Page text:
JetSuite uses low-cost airlines as a model for charter service

 - August 29, 2008, 1:09 PM

A new jet ownership and charter business called JetSuite is preparing to take delivery of its first Phenom 100 next April and has unveiled details about its business model.
JetSuite is actually the latest incarnation of what used to be MagnumJet, a business that in 2006 announced an order for 101 Adam Aircraft A700 very light jets. At the time, MagnumJet also ordered 100 Embraer Phenom 100s (50 firm and 50 options), and given the recent financial difficulties at Adam Aircraft, JetSuite will launch a year later than originally planned and with the Phenom 100 instead of the A700, according to president Alex Wilcox. JetSuite is backed by Proctor Capital Partners, a New York private-equity firm that helped start MagnumJet and transitioned that company into JetSuite.

The JetSuite management team has years of airline experience and members who hail from low-cost carrier JetBlue Airways and other airlines. Wilcox was a founding member of JetBlue and founding president and COO of India’s Kingfisher Airlines. Vice president of certification and safety Usto Schulz was JetBlue’s vice president of safety. And former United Airlines DC-10 fleet captain Ken Burnham is JetSuite’s vice president of flight operations.

JetSuite will sell whole positions in the Phenom 100, use owners’ airplanes for charter and pay each owner $25,000 per month, “which basically satisfies his debt service,” said Wilcox. The $3.5 million for a position is more than the standard Phenom 100 price but it includes added equipment such as weather radar.

Each owner will receive 25 “free” hours per year in a Phenom 100 and additional hours at a discount. No landing fees, fuel surcharges or other add-ons will be assessed during the 25 free hours, according to Wilcox. Any tax benefits will accrue to the Phenom 100 owners, too.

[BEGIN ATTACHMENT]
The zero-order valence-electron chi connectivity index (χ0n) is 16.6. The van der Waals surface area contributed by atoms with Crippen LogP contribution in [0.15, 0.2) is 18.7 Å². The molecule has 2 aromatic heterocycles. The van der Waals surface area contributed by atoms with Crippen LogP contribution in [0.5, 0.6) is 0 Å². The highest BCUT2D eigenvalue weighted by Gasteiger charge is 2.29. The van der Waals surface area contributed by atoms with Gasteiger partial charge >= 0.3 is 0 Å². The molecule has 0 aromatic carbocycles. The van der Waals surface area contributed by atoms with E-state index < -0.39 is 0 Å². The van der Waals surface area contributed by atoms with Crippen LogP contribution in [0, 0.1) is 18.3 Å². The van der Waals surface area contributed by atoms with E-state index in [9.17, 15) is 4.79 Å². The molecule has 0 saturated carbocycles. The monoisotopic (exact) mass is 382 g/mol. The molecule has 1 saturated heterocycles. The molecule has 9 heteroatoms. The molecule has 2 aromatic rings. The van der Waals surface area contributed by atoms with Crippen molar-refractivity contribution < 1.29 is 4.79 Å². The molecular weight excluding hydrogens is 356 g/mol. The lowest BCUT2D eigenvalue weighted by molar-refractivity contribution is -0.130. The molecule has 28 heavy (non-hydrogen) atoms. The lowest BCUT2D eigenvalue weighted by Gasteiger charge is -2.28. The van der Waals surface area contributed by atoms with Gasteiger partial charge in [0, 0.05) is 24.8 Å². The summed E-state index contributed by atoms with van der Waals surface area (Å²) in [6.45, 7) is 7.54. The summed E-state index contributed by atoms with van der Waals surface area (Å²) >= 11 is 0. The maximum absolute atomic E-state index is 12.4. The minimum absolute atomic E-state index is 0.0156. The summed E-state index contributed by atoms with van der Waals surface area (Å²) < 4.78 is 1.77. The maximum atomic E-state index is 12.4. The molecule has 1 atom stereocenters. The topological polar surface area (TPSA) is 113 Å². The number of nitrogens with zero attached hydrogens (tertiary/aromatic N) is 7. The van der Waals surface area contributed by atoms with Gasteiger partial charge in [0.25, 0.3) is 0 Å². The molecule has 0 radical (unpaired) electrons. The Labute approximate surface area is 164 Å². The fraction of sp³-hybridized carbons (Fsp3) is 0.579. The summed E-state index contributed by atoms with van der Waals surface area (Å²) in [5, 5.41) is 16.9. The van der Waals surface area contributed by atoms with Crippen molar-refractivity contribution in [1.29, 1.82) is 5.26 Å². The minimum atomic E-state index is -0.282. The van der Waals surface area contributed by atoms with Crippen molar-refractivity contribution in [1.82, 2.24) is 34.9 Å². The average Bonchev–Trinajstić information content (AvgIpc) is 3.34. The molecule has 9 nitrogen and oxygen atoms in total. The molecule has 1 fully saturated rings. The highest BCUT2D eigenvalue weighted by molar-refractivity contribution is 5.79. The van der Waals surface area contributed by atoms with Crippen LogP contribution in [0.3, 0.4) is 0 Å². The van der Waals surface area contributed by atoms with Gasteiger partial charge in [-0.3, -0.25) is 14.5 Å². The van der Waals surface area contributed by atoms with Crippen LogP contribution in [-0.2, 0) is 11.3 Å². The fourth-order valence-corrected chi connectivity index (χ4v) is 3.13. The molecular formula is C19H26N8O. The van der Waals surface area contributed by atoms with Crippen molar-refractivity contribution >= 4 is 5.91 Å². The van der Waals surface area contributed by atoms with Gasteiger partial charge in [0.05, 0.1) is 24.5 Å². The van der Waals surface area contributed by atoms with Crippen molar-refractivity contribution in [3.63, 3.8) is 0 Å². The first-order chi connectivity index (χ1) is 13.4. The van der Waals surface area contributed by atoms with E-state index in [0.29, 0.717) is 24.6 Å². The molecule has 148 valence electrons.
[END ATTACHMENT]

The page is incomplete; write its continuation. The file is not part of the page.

Maximize Profits by Limiting Operating Area

JetSuite will offer regional service because the Phenom 100’s 1,160-nm range is suited to shorter flights. “We are a regional short-haul carrier,” said Wilcox. “We’ve got a three-hour airplane.” With its headquarters in Long Beach, Calif., JetSuite will focus first on a triangle bounded by Seattle to the north, Cabo San Lucas to the South and Denver to the east. The Phenom’s short-haul capability is ideal for this area but will also help keep costs down for charter customers.

The real advantage, Wilcox explained, is that a short-haul business jet offers time and money savings that are more significant than those a more expensive jet flying longer distances can provide. Flying across the U.S. in a transcontinental business jet, for example, might  save the customer a couple of hours each way by eliminating the extra time needed to fly on the airlines. But two hours is not a huge percentage of the total trip time for a transcontinental flight.

For a 300-mile flight, however, saving a customer two hours is much more significant. “And not only that,” said Wilcox, “the relative cost goes way up as well. We can take you from Los Angeles to Las Vegas and back for $6,000 and save you four hours on the roundtrip. But if you were to take a Citation X or a Gulfstream across the country, that’s a $70,000 round trip. The time saving is a lot lower and the cost is a lot higher. We think the real sweet spot for private aviation is trips up to about 1,000 miles, in terms of the value proposition.”

JetSuite expects to fly its customers’ Phenoms about 1,000 hours a year, but the business model shows a breakeven return at 400 revenue hours per year. As the business grows, JetSuite plans to expand to other regional areas, with each new area overlapping part of the previous areas.

JetSuite’s first Phenom 100 is scheduled to arrive in April, and the company should receive 12 Phenoms next year, then two a month beginning in January 2010. Until the first Phenom arrives, JetSuite is pre-selling some positions and preparing the company infrastructure to begin operations. All flights, including owner flights, will be conducted under JetSuite’s Part 135 certificate so there will be no question of who has operational control.

Wilcox believes that general aviation can benefit from the JetSuite team’s low-cost airline experience. Corporate aviation, he said, “is the last bastion of really inefficient aviation. With the exception of the revolution of fractional shares, which is still a pretty high-cost way of doing things, [corporate aviation] hasn’t changed much since it was invented.” The typical corporate Gulfstream V flying a few hundred hours a year, he said, will not be able to compete with a smaller jet “that gets you from point A to point B with all the luxury and speed of a larger jet but at a fraction of the cost. That’s what we’re trying to do.”